The GOP is traditionally thought of as the party of faith, freedom and family, which is why it’s embarrassing when New York City’s Democratic Mayor Eric Adams has more of a spine than most Republican leaders.
Adams’ chief adviser Ingrid Lewis-Martin introduced the mayor Tuesday during an interfaith breakfast, saying the Adams administration “does not believe” it must “separate church from state.”
Adams doubled down on the idea, saying, “Don’t tell me about no separation of church and state. State is the body, church is the heart. You take the heart out of the body, the body dies. I can’t separate my belief because I’m an elected official.”
“When I walk, I walk with God. When I talk, I talk with God. When I put policies in place, I put them in with a God-like approach to them — that’s who I am,” he added, going on to attribute a spike in crime to a lack of faith.
Adams also said the next generation is being destroyed because they have not been instilled with “some level of faith and belief.”
He predictably drew rebuke from those on the left, who decried his comments as unconstitutional because of the alleged “separation of church and state.”
But that’s the thing: There is no such thing as a constitutionally mandated separation of church and state.
Jefferson wrote a letter in 1802, known as the “Danbury Baptist Letter,” in which he assured religious leaders the government would not encroach upon their religious liberties.
“Believing with you that religion is a matter which lies solely between Man & his God, that he owes account to none other for his faith or his worship, that the legitimate powers of government reach actions only, & not opinions, I contemplate with sovereign reverence that act of the whole American people which declared that their legislature should ‘make no law respecting an establishment of religion, or prohibiting the free exercise thereof,’ thus building a wall of separation between Church & State,” Jefferson wrote.
One cannot, in good faith, argue that Jefferson or any of the Founding Fathers wanted a Godless society or government. The founders never advocated for a theocracy but, conversely, never omitted their faith from their work.
Yet Democrats and Republicans have relied heavily on a few Supreme Court cases that cited Jefferson’s phraseology as irrefutable proof the founders intended some level of separation between church and state.
While there can be a separation of the state and the church as an institution, there shouldn’t be a separation between the state and God.
Washington invoked God during his inauguration speech when he quite literally said it would be wrong not to give praise to God.
“It would be peculiarly improper to omit in this first official Act, my fervent supplications to that Almighty Being who rules over the universe, who presides in the Councils of Nations, and whose providential aids can supply every human defect, that His benediction may consecrate to the liberties and happiness of the people of the United States,” Washington said.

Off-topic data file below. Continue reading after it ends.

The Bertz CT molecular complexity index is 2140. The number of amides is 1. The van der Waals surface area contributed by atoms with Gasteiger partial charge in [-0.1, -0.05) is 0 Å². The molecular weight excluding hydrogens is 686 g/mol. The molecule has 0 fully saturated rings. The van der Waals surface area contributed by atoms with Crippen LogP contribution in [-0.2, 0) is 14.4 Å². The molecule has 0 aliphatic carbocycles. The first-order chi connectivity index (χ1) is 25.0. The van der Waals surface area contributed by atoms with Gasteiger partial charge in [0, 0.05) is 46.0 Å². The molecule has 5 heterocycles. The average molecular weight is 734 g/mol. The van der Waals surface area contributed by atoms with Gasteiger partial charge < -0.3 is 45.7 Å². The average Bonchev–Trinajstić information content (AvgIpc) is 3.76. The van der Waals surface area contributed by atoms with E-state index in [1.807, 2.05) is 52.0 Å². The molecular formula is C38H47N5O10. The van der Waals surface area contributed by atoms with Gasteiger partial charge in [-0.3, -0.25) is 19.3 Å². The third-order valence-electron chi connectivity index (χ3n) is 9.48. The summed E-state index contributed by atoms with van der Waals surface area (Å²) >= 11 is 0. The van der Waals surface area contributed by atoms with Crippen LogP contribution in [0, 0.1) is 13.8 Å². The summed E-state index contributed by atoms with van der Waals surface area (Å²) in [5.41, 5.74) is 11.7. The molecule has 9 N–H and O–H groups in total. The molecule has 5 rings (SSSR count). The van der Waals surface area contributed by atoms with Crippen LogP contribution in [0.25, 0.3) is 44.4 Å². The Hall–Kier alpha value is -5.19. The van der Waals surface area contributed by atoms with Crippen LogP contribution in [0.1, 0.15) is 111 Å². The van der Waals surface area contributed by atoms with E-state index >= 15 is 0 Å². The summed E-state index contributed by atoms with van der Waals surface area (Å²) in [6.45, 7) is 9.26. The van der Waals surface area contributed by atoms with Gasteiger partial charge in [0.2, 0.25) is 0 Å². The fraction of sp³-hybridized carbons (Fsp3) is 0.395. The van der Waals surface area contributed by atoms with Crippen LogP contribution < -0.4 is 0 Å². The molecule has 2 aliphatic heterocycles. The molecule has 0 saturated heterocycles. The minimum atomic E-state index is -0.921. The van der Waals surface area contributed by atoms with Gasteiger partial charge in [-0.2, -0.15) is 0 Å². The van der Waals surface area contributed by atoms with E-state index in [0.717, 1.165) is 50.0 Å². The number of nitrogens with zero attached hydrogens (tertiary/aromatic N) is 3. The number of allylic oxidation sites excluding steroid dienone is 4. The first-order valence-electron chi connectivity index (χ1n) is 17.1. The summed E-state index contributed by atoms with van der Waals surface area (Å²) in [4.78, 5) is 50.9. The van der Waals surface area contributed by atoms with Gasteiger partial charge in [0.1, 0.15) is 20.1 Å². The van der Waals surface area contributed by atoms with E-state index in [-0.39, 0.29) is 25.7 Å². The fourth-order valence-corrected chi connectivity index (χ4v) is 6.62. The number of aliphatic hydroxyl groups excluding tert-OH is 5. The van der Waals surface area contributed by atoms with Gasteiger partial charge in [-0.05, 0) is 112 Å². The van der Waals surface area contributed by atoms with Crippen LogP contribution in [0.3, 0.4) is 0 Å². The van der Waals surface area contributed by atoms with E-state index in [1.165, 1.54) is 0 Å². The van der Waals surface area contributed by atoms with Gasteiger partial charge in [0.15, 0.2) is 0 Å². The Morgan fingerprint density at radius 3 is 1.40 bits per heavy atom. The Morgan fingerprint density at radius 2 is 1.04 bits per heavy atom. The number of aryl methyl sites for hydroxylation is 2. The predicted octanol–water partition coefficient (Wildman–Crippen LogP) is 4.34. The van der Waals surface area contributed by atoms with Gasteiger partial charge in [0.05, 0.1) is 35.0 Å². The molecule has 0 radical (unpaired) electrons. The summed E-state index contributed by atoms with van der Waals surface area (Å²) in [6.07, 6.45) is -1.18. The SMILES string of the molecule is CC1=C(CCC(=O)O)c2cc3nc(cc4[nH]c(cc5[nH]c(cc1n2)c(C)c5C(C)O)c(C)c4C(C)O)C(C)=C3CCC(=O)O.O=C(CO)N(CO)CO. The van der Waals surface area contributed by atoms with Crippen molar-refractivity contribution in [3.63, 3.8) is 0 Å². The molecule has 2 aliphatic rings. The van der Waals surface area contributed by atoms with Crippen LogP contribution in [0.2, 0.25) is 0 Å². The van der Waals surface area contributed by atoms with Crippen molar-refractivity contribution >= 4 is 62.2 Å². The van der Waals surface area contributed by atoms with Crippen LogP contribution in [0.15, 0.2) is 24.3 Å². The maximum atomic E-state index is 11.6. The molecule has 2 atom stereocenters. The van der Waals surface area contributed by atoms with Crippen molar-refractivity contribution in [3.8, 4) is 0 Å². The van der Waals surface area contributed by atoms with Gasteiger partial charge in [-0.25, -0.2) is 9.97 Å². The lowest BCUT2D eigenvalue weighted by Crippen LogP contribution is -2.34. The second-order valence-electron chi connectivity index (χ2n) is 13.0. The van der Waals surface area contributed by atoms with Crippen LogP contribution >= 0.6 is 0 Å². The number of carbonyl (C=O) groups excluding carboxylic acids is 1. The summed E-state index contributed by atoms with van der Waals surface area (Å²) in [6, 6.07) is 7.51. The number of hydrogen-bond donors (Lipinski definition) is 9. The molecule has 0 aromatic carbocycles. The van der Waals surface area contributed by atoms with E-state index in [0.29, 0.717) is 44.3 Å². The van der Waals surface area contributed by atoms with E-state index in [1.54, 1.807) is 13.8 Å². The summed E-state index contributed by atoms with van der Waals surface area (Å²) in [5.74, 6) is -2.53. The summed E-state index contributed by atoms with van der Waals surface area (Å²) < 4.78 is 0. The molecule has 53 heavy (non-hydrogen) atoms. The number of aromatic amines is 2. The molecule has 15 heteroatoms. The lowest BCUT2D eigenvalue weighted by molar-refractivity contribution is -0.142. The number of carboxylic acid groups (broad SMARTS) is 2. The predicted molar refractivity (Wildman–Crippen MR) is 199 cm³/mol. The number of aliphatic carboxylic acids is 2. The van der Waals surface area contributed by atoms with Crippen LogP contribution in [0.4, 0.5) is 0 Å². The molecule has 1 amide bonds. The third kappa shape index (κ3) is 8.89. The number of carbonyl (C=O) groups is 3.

He later invoked religion itself in his farewell address.
“Of all the dispositions and habits which lead to political prosperity, religion and morality are indispensable supports.”
Jefferson followed suit, saying in his second inaugural address: “I shall need, too, the favor of that Being in whose hands we are, who led our forefathers, as Israel of old, from their native land, and planted them in a country flowing with all the necessaries and comforts of life.”
The Treasury began printing “In God we trust” on coins beginning in 1865 after petitions from the public; the Supreme Court literally opens with a traditional cry that includes the phrase “God save the United States and this Honorable Court!”; all Senate sessions open with prayer; Truman designated a National Day of Prayer in 1952; our national anthem praises God … the list goes on and on.
For goodness sake, the very last line of the Declaration of Independence literally says the nation has a “firm reliance” on God.
“And for the support of this Declaration, with a firm reliance on the protection of divine Providence, we mutually pledge to each other our Lives, our Fortunes and our sacred Honor.”
So with God ever-present in the nation’s history, both socially and politically — what happened?
The Supreme Court decided in the 1962 case Engel v. Vitale that the state cannot hold prayer in public school, even if participation was not mandated or if the prayer was not affiliated with a particular religion. The high court ruled that holding official prayer violated the Establishment Clause of the First Amendment, relying on Jefferson’s “separation of Church and State” as justification to decide the public school breached the separation, since a school is a publicly funded government entity.
Justice Potter Stewart dissented, arguing the “Court has misapplied a great constitutional principle.”
“I cannot see how an ‘official religion’ is established by letting those who want to say a prayer say it,” he said. “On the contrary, I think that to deny the wish of these school children to join in reciting this prayer is to deny them the opportunity of sharing in the spiritual heritage of our Nation.”
Stewart was right.
In the opinion of the high court in Zorach v. Clauson, the justices wrote, “We are a religious people whose institutions presuppose a Supreme Being.”
If we are no longer one nation under God, we will be a nation gone under.
The views and opinions expressed in this commentary are those of the author and do not reflect the official position of the Daily Caller.